The prisoners were given a fairly standard introduction to prison life, but the guards were given vague instructions that they needed to stay in control but should never be violent with the prisoners. The first day went okay. On the second day the prisoners rebelled by barricading themselves in their cells and ignoring the guards. The guards were quite shocked and began separating the ‘good’ and ‘bad’ prisoners and gave out punishments including push ups, solitary confinement and public humiliation.

The experiment was supposed to last for two weeks, however as Zimbardo explains: “In only a few days, our guards became sadistic and our prisoners became depressed and showed signs of extreme stress.” After five days it ceased, due to the devastating consequences and abuse that “physically and psychologically healthy individuals” can cause once assimilated into socially defined roles.

5. The ‘Shocking’ Milgrim Study
In 1961 social psychologist, Stanley Milgrim at Yale University set out to test obedience and authority. In this experiment the participants became the ‘teachers’, whilst the ‘learner’ was an actor, however the teachers believed the learner was also a participant. Both teachers and the actor were informed the study was about memory and learning.
The teacher and learner were separated into different rooms and could not see but hear each other. The teacher would ask the learner a question and if the learner was incorrect, the teacher was to administer an electric shock with voltage that increased with every wrong answer. If correct, there would be no shock and the teacher could move on to the next question.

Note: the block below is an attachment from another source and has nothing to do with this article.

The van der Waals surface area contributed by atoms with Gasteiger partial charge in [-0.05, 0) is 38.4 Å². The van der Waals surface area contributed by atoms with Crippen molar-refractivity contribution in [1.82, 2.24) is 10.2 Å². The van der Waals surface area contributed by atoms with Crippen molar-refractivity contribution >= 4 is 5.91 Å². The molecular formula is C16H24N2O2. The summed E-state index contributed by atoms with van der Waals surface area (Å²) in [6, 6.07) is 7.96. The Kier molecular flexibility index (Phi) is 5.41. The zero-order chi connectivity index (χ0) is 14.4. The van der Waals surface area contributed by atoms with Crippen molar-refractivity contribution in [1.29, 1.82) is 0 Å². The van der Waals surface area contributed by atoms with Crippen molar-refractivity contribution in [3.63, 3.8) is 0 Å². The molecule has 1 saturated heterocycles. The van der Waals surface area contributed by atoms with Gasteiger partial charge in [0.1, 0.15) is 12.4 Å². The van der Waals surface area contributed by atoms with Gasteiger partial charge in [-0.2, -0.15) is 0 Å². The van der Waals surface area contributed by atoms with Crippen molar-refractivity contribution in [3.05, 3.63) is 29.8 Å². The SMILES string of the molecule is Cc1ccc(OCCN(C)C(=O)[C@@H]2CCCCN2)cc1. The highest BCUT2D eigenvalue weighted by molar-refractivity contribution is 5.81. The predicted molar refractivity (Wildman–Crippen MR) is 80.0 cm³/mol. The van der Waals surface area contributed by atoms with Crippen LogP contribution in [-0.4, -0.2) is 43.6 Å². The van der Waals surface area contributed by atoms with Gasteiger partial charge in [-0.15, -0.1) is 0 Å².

In reality, no shocks were being administered. A tape recorder with pre-recorded screams was used to play each time the teacher administered a shock. As the shocks increased in voltage, the actor/learner would bang on the wall and ask the teacher to stop. Eventually all screams and banging would cease and silence would ensue. At this point many participants exhibited extreme distress and would ask to stop the experiment. They would be encouraged to continue and told they would not be responsible for any results.

If at any time the subject indicated his desire to halt the experiment, he was told by the experimenter – “Please continue. The experiment requires that you continue. It is absolutely essential that you continue. You have no other choice, you must go on.” If after all four orders the teacher still wished to stop the experiment, it was ended. Only 14 out of 40 teachers halted the experiment before administering a 450 volt shock, and no teacher firmly refused to stop the shocks before 300 volts.

Had the shocks existed and been at the voltage they were labelled, the majority of the participants would have actually killed the 'learner' in the next room. Imagine the harm that would have caused?